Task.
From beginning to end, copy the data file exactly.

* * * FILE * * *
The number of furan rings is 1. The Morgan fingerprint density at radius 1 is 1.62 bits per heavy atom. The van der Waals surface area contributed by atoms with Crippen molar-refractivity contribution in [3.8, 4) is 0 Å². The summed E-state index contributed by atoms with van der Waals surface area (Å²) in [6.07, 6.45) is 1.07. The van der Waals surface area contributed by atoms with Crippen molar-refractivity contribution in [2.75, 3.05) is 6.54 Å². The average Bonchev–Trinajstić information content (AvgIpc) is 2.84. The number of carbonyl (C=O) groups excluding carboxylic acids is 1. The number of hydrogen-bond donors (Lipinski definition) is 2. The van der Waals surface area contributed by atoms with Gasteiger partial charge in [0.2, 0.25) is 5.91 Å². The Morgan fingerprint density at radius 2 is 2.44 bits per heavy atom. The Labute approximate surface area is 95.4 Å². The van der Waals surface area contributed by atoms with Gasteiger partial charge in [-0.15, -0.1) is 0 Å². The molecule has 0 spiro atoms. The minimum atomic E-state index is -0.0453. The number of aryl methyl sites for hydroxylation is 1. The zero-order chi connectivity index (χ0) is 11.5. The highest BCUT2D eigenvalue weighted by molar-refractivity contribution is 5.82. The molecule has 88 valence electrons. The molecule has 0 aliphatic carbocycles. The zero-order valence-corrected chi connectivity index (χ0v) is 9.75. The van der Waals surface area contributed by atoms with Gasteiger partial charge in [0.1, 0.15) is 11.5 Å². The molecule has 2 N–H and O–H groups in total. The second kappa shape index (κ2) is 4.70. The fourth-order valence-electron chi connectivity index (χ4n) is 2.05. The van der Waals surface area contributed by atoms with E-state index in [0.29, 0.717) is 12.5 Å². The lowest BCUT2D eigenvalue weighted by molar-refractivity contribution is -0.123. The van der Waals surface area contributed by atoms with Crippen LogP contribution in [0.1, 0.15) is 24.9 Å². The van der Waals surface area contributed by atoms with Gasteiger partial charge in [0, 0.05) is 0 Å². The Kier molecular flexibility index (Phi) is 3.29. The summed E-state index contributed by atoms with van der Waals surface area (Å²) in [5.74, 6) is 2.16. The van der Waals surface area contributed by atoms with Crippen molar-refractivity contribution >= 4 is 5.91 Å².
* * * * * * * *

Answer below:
The number of furan rings is 1. The Morgan fingerprint density at radius 1 is 1.62 bits per heavy atom. The van der Waals surface area contributed by atoms with Crippen molar-refractivity contribution in [3.8, 4) is 0 Å². The summed E-state index contributed by atoms with van der Waals surface area (Å²) in [6.07, 6.45) is 1.07. The van der Waals surface area contributed by atoms with Crippen molar-refractivity contribution in [2.75, 3.05) is 6.54 Å². The average Bonchev–Trinajstić information content (AvgIpc) is 2.84. The number of carbonyl (C=O) groups excluding carboxylic acids is 1. The number of hydrogen-bond donors (Lipinski definition) is 2. The van der Waals surface area contributed by atoms with Gasteiger partial charge in [0.2, 0.25) is 5.91 Å². The Morgan fingerprint density at radius 2 is 2.44 bits per heavy atom. The Labute approximate surface area is 95.4 Å². The van der Waals surface area contributed by atoms with Gasteiger partial charge in [-0.15, -0.1) is 0 Å². The molecule has 0 spiro atoms. The minimum atomic E-state index is -0.0453. The number of aryl methyl sites for hydroxylation is 1. The zero-order chi connectivity index (χ0) is 11.5. The highest BCUT2D eigenvalue weighted by molar-refractivity contribution is 5.82. The molecule has 88 valence electrons. The molecule has 0 aliphatic carbocycles. The zero-order valence-corrected chi connectivity index (χ0v) is 9.75. The van der Waals surface area contributed by atoms with Gasteiger partial charge in [0.1, 0.15) is 11.5 Å². The molecule has 2 N–H and O–H groups in total. The second kappa shape index (κ2) is 4.70. The fourth-order valence-electron chi connectivity index (χ4n) is 2.05. The van der Waals surface area contributed by atoms with E-state index in [0.29, 0.717) is 12.5 Å². The lowest BCUT2D eigenvalue weighted by molar-refractivity contribution is -0.123. The van der Waals surface area contributed by atoms with Crippen LogP contribution in [0.1, 0.15) is 24.9 Å². The van der Waals surface area contributed by atoms with Gasteiger partial charge in [0, 0.05) is 0 Å². The Kier molecular flexibility index (Phi) is 3.29. The summed E-state index contributed by atoms with van der Waals surface area (Å²) in [5.74, 6) is 2.16. The van der Waals surface area contributed by atoms with Crippen molar-refractivity contribution >= 4 is 5.91 Å².